Due to our sin, no man, woman, or child, in their natural born condition has fellowship with God. God is light. We are darkness. What communion does light have with darkness? God is life. We are dead. God is love. We are enmity. So what friendship can there be between God and man? Continue reading

Keeping Faith Steadfast

IMG_6341“One of the most significant growth points in the believer’s life is the dawning realisation that Christian doctrine matters for Christian living. How we live as God’s children will be shaped by the impact of God’s truth upon our minds and hearts. This is so basic; and yet it can hardly be denied that many Christians languish in the shadows of God’s love when they should be basking in the noon-day sunshine of his love, and all because they fail to make the connection between believing the truth and enjoying the truth.

This is perhaps nowhere more evident than in the lack of assurance that blights the lives of many Christians. Continue reading

Finding Comfort

Otley CemeteryWhere do you find hope and comfort in life, and where will you as you face death? One Christian testimony answers:

My only comfort is “that I with body and soul, both in life and death, am not my own, but belong to my faithful Savior Jesus Christ; who, with His precious blood, has fully satisfied for all my sins, and delivered me from all the power of the devil; and so preserves me that without the will of my heavenly Father, not a hair can fall from my head; in fact, all things must work together for my salvation, and therefore, by His Holy Spirit, He also assures me of eternal life, and makes me sincerely willing and ready from now on to live for Him.” Continue reading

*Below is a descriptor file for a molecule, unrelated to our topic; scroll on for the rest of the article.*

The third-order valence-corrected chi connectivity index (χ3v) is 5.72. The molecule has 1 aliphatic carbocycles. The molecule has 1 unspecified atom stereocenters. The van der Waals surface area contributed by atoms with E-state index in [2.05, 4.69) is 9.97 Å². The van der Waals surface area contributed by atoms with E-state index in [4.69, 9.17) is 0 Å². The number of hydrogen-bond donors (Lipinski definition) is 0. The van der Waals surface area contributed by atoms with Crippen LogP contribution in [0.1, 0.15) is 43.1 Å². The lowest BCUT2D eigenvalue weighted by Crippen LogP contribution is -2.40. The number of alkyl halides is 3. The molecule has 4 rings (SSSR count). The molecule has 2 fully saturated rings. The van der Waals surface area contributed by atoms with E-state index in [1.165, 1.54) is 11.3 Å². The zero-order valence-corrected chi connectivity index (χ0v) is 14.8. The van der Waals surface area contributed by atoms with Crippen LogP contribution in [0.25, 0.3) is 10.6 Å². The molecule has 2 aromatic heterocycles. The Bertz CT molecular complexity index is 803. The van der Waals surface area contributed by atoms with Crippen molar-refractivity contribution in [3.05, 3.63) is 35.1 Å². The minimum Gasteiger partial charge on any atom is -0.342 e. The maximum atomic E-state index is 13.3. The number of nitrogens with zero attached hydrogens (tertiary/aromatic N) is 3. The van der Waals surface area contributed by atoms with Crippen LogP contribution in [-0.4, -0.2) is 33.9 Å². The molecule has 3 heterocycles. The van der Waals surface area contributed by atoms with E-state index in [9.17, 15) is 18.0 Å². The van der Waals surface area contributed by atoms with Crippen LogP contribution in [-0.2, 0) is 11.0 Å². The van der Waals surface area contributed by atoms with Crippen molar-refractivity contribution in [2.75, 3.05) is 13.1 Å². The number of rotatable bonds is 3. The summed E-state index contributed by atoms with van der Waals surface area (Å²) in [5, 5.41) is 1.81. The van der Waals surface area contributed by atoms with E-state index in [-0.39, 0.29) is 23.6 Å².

Benefits of Biblical Christianity (II)

balance weigh scaleThe first benefit of biblical Christianity is that the Christian is a person no longer a rebel and enemy, chasing futility and facing judgement. The Christian is reconciled to God in Christ, and brought to glorify and enjoy Him. God in his grace lavishes the Christian with this and innumerable other blessings. The benefits of a biblical Christianity also extend beyond the individual–to the church,  family, and beyond.

The Church

Broken, distorted relationships in families and society are a painful, and to some degree, standard reality in our world. What difference does it make to be a Christian? While retaining natural family ties, the Christian receives the benefit of adoption into God’s family. He/she becomes a child of God, entering a new relationship with Christians around the globe, as well as those already in heavenly glory. Continue reading

Benefits of Biblical Christianity (I)

balance weigh scaleRecently in our city a group of humanists and skeptics posted a billboard ad along a major freeway proclaiming, “Millions of Americans are living happily without religion.” Among other things, it begs the question, what difference does it make to be a Christian? Will those who become Christians live more happily? Are the benefits “worth it”?

Reconciled to God

The positive benefits of biblical Christianity are vast, both present and future. In the present, by faith and repentance in Jesus Christ, the person who has become a Christian is reconciled to the one true God, Creator of the heavens and the earth. He/she is now at peace with the God whom they were previously estranged from; whose eternal wrath they had faced because of a rebel life of sin and self. For the Christian, the penalty of impending, deserved punishment has been satisfied by Christ. Continue reading